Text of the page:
A real shame, if you’re in the market for a Minolta I’d recommend going for a slightly older model like a 700si or 600si instead.

    1. There is a bit of discoloration but after a while I stopped noticing it. To be honest I bought the Dynax 5 because I really wanted an Alpha 9 which was a bit pricey so I was looking at Alpha 7s. I randomly saw the 5 and hoped a few of the features of the higher spec models would have trickled down to its level. I really want to try some multiple exposures with it at night. I found the 35mm-70mm lens on another Minolta I’d got for a fiver and twisted it on but it’s really plasticky and some of the anti glare coating had scratched off (hence the 1980s glare in each shot). I’d like to try a faster lens on it before I get rid. You mentioned the 700si and the 600si but I haven’t tried them yet. I have tried a few of the X Series though which are not bad to use. Solidly built but you can see when camera design started to move away from metal bodies towards the polymers.

  3. Good to read your experiences. Great pictures by the way! Love the second one.

    I’m really impressed with the 700si, it’s built like a tank. But obviously there’s a trade off there against the super light Dynax 5.

    My 700si is in excellent condition although the top LCD is playing up. Thinking of trying to swap it. How hard can it be!!

    1. The Dynax 5 is very light compared to my X-700 and Pentax Spotmatic unfortunately the lightness does add to the cheap plasticky feel. It’s nice exploiting it’s features but I do enjoy holding those cameras more.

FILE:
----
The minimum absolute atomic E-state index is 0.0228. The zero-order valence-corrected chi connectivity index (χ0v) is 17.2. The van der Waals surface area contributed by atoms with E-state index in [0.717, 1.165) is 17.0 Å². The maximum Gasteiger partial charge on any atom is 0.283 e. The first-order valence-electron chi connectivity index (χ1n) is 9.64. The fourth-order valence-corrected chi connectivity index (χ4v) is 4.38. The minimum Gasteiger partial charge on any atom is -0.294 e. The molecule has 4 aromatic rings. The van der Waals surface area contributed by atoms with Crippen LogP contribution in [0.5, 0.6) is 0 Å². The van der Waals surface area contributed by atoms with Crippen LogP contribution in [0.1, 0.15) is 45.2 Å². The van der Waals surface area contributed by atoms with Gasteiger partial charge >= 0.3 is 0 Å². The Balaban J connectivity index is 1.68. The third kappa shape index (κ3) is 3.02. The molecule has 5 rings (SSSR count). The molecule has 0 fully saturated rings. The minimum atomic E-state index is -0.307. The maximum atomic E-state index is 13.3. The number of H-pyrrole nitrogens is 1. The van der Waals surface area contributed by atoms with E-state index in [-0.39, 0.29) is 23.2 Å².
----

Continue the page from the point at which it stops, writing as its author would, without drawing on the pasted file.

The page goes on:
4. Nice shots and a great write up. The colour cast will be mostly due to it being daylight balanced film shot under a mix of fluorescent, led, halogen, tungsten, etc. All different colour temperatures, with typically a big lean towards green for fluorescents, and somewhere off centre for LEDs. And it’s a common misconception that Cinestill 800T is going to give you a correct colour balance for night street shots. Very very little of the artificial light around the place is actually tungsten balanced these days. Besides, the high contrast between a light and a dark street/sky on 800T will give you a massively amount of halation. Using vision 3 500T (i.e. With the remjet still on) might be interesting though.

  5. I really upset my local lab when I brought him a roll of Kodak 50D. He said that loads of soot came off the roll and gummed up the machine. The only saving grace was that the next two rolls through were also mine. Those were all write-offs too! I’m not sure what I should do with my other rolls of 50D! On the subject of Cinestill 800T, that’s something I really need try again. What setting would you recommend for shooting it at night? I’ll either be using a 50mm f/1.8 or a 55mm f/2. Do I need a filter? I’m not too worried about the colour shifts: it’s so unpredictable I pretty much dive into the variations! Thanks for the kind words!

    1. Uh oh. TBF the lab should have know what they were dealing with. There are a few labs in the UK that don’t mind dealing with remjet films if you don’t want to process them yourself. As for shooting cinestill at night, no need to use a filter necessarily, just be sure to overexpose it a bit. That way you can be confident all the layers have at least a correct amount of exposure, and whatever the overall colour cast it can be corrected in the scan. It is negative film after all

      1. Also it’s been ages since your last IR submission. Are you still shooting it? I Kept in mind your comments in the Sunny 16 Podcast when I shot a roll of Rollei IR

  6. Thanks Rob. Re the Remjet I should have warned him (he would have told me to sling my hook!) but I got a bulk load of Kodak 50D quite cheap so there are a bunch of rolls sitting in a drawer waiting for a trip to another lab. I’ll try again with the Cinestill. Maybe someone will buy a roll for Christmas!

  7. Richard C Millard

    Hi there,
    I was wondering how you metered these, and whether you purposefully overexposed to counteract reciprocity failure. I’m using the same film but my camera doesn’t have a light meter so I was using a friend’s handheld light meter and overexposed by a stop to counteract reciprocity failure, but after seeing how great your shots turned out I’m not sure that I needed to!